The Huntington Library, Art Museum, and Botanical Gardens in San Marino has acquired the papers of Dana Gioia, an internationally acclaimed poet and writer who served as the chair of the National Endowment for the Arts (NEA) from 2003 to 2009 and as the California Poet Laureate from 2015 to 2019.
The archive documents Gioia’s work as a poet through fastidiously maintained drafts of poems and essays from his books, which include five books of poetry and three books of critical essays, a Huntington Library statement said.
“In his correspondence, you see a writer who has been willing to engage the young and old, the esteemed and emergent – anyone who wants to critically discuss poetic form, contemporary audiences for poetry, and the importance of literary reading during decades when popular culture has become increasingly visual and attention spans have fractured,” Karla Nielsen, curator of literary collections at The Huntington, said. “We are delighted that Dana has entrusted his papers to The Huntington, where his collection fits perfectly. He is a local author – he grew up in a Mexican/Sicilian American household in Hawthorne – and even as he attained international recognition as a poet and assumed the chairmanship of the NEA, he remained loyal to the region and invested in Los Angeles’ unique literary communities.”
Gioia is one of the most prominent writers of the “New Formalist” school of poetry, a movement that promoted the return of meter and rhyme, although his arts advocacy work situates him in a broader frame.
Having published poems for many years while working as a businessman, Gioia exploded onto the national poetry scene in 1991 with the publication of his provocative essay “Can Poetry Matter?” in The Atlantic.
In the next two decades, Gioia made literary writing his life’s work and exerted great influence on contemporary culture, not only as a poet and essayist but also as a translator, editor, anthologist, opera librettist, teacher, and advocate for the arts.
“I’m delighted to have my papers preserved in my hometown of Los Angeles, especially at The Huntington, a place I have loved since the dreamy days of my childhood,” Gioia said.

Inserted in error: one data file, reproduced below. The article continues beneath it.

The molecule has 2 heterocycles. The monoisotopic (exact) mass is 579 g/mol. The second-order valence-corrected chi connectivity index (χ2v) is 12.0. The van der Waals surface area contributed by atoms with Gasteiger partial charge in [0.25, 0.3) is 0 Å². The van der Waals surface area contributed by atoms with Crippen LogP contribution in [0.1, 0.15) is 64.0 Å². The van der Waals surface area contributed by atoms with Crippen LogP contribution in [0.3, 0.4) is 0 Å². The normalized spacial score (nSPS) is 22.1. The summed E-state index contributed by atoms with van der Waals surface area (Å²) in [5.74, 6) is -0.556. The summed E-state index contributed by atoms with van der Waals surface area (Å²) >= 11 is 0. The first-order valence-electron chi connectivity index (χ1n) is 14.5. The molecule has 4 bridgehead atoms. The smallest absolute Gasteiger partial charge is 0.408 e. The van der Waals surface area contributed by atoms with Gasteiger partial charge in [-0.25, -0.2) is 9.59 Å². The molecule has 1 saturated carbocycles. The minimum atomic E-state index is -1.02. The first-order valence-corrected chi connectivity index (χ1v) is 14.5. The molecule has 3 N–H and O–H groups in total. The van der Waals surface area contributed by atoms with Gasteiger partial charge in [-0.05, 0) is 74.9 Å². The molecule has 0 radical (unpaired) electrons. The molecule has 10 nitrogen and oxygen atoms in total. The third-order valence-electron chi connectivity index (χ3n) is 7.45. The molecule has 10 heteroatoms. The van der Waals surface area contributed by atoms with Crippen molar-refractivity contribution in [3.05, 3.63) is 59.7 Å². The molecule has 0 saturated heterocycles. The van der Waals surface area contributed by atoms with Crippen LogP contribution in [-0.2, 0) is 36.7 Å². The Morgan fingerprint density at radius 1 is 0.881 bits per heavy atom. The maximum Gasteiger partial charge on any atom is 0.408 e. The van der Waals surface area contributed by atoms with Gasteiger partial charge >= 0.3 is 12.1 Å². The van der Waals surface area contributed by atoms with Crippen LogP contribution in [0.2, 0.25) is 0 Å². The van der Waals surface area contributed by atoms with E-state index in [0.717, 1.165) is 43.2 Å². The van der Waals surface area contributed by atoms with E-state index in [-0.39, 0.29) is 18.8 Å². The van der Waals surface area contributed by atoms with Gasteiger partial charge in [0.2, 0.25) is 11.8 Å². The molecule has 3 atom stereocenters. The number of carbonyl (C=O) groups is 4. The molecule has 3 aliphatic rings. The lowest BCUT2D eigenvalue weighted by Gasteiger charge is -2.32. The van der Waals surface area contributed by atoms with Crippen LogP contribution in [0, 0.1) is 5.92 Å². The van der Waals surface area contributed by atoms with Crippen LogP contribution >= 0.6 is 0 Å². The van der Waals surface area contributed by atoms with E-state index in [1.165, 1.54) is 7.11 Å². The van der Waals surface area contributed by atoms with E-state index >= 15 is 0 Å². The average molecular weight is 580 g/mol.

The range of correspondents in the collection is broad and eclectic, although the sustained letter writing with poets Donald Justice, David Mason, and Ted Kooser is particularly significant, The Huntington said. Through his work co-editing a popular poetry anthology textbook with the poet X. J. Kennedy from the 1990s to the present, scholars will be interesting to scholars working on canon formation during those decades when the “culture wars” were a politically charged issue.
A portion of the materials represent Gioia’s work as an advocate for poetry and the arts at the NEA and as the California Poet Laureate, the statement continued. This work is integral to his career and will be important to scholars interested in the place of poetry and the role of reading for pleasure within greater debates about literacy and literary reading at the beginning of the 20th century.
At The Huntington, Gioia’s archive joins that of another businessman poet, Wallace Stevens; that of a very different but also quintessentially Los Angeles poet, Charles Bukowski; and those of two other New Formalist poets, Henri Coulette and Robert Mezey.
“The papers of Dana Gioia join a long and distinguished roster of collections at The Huntington whose authors have helped shape literary history,” Sandra L. Brooke, Avery Director of the Library at The Huntington, said. “This collection will provide scholars with a wealth of material to explore the cultural vitality of literature and the arts not only in California but across the nation.”
Gioia was born in Los Angeles of Italian and Mexican descent. The first person in his family to attend college, he received a BA and MBA from Stanford and an MA in Comparative Literature from Harvard. For 15 years, he worked as a businessman before quitting at 41 to become a full-time writer.
Gioia teaches each fall semester at USC where he holds the Judge Widney Chair of Poetry and Public Culture. He divides his time between Los Angeles and Sonoma County.
Henry E. Huntington, who established The Huntington in 1919 with his wife Arabella, first focused on collecting literary materials, particularly in the area of poetry, and in the history and culture of English-speaking peoples. Now, these broad and deep collections are anchored on The Ellesmere manuscript of Geoffrey Chaucer’s “The Canterbury Tales” and outstanding Shakespeare print holdings.
Among the exceptional Romantic poetry holdings at The Huntington are Percy Bysshe Shelley’s autograph notebooks and the illuminated books of William Blake, as well as important manuscripts by Robert Burns.